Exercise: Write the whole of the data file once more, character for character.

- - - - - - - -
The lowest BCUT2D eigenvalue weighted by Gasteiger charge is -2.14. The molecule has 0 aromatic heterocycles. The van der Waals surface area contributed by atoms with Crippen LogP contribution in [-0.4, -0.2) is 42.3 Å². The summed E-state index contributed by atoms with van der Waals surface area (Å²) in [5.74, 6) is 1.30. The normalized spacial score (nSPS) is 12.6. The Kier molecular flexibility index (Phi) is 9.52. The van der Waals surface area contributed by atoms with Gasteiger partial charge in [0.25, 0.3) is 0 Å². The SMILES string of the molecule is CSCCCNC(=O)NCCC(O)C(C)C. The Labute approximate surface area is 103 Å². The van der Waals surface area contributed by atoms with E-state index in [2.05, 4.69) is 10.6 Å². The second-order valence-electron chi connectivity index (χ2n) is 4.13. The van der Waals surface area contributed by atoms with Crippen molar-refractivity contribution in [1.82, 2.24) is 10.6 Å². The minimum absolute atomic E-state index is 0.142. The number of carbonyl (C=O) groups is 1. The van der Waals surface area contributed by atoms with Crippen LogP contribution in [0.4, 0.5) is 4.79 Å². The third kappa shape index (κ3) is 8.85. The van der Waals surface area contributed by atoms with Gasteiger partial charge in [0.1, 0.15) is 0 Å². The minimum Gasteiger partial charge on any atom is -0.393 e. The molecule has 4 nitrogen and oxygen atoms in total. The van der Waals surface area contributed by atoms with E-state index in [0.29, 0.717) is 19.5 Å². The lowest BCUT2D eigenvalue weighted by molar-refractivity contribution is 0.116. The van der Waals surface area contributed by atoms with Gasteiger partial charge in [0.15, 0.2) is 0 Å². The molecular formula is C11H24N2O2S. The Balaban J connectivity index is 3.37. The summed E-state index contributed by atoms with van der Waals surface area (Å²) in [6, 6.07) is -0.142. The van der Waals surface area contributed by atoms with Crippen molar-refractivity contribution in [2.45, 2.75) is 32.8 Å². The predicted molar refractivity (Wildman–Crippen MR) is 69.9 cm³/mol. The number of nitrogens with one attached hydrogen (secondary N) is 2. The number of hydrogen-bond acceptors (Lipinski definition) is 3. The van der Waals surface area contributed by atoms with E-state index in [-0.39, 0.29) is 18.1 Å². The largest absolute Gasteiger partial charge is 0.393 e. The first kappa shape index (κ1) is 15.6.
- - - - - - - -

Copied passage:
The lowest BCUT2D eigenvalue weighted by Gasteiger charge is -2.14. The molecule has 0 aromatic heterocycles. The van der Waals surface area contributed by atoms with Crippen LogP contribution in [-0.4, -0.2) is 42.3 Å². The summed E-state index contributed by atoms with van der Waals surface area (Å²) in [5.74, 6) is 1.30. The normalized spacial score (nSPS) is 12.6. The Kier molecular flexibility index (Phi) is 9.52. The van der Waals surface area contributed by atoms with Gasteiger partial charge in [0.25, 0.3) is 0 Å². The SMILES string of the molecule is CSCCCNC(=O)NCCC(O)C(C)C. The Labute approximate surface area is 103 Å². The van der Waals surface area contributed by atoms with E-state index in [2.05, 4.69) is 10.6 Å². The second-order valence-electron chi connectivity index (χ2n) is 4.13. The van der Waals surface area contributed by atoms with Crippen molar-refractivity contribution in [1.82, 2.24) is 10.6 Å². The minimum absolute atomic E-state index is 0.142. The number of carbonyl (C=O) groups is 1. The van der Waals surface area contributed by atoms with Crippen LogP contribution in [0.4, 0.5) is 4.79 Å². The third kappa shape index (κ3) is 8.85. The van der Waals surface area contributed by atoms with Gasteiger partial charge in [0.1, 0.15) is 0 Å². The minimum Gasteiger partial charge on any atom is -0.393 e. The molecule has 4 nitrogen and oxygen atoms in total. The van der Waals surface area contributed by atoms with E-state index in [0.29, 0.717) is 19.5 Å². The lowest BCUT2D eigenvalue weighted by molar-refractivity contribution is 0.116. The van der Waals surface area contributed by atoms with Gasteiger partial charge in [0.15, 0.2) is 0 Å². The molecular formula is C11H24N2O2S. The Balaban J connectivity index is 3.37. The summed E-state index contributed by atoms with van der Waals surface area (Å²) in [6, 6.07) is -0.142. The van der Waals surface area contributed by atoms with Crippen molar-refractivity contribution in [2.45, 2.75) is 32.8 Å². The predicted molar refractivity (Wildman–Crippen MR) is 69.9 cm³/mol. The number of nitrogens with one attached hydrogen (secondary N) is 2. The number of hydrogen-bond acceptors (Lipinski definition) is 3. The van der Waals surface area contributed by atoms with E-state index in [-0.39, 0.29) is 18.1 Å². The largest absolute Gasteiger partial charge is 0.393 e. The first kappa shape index (κ1) is 15.6.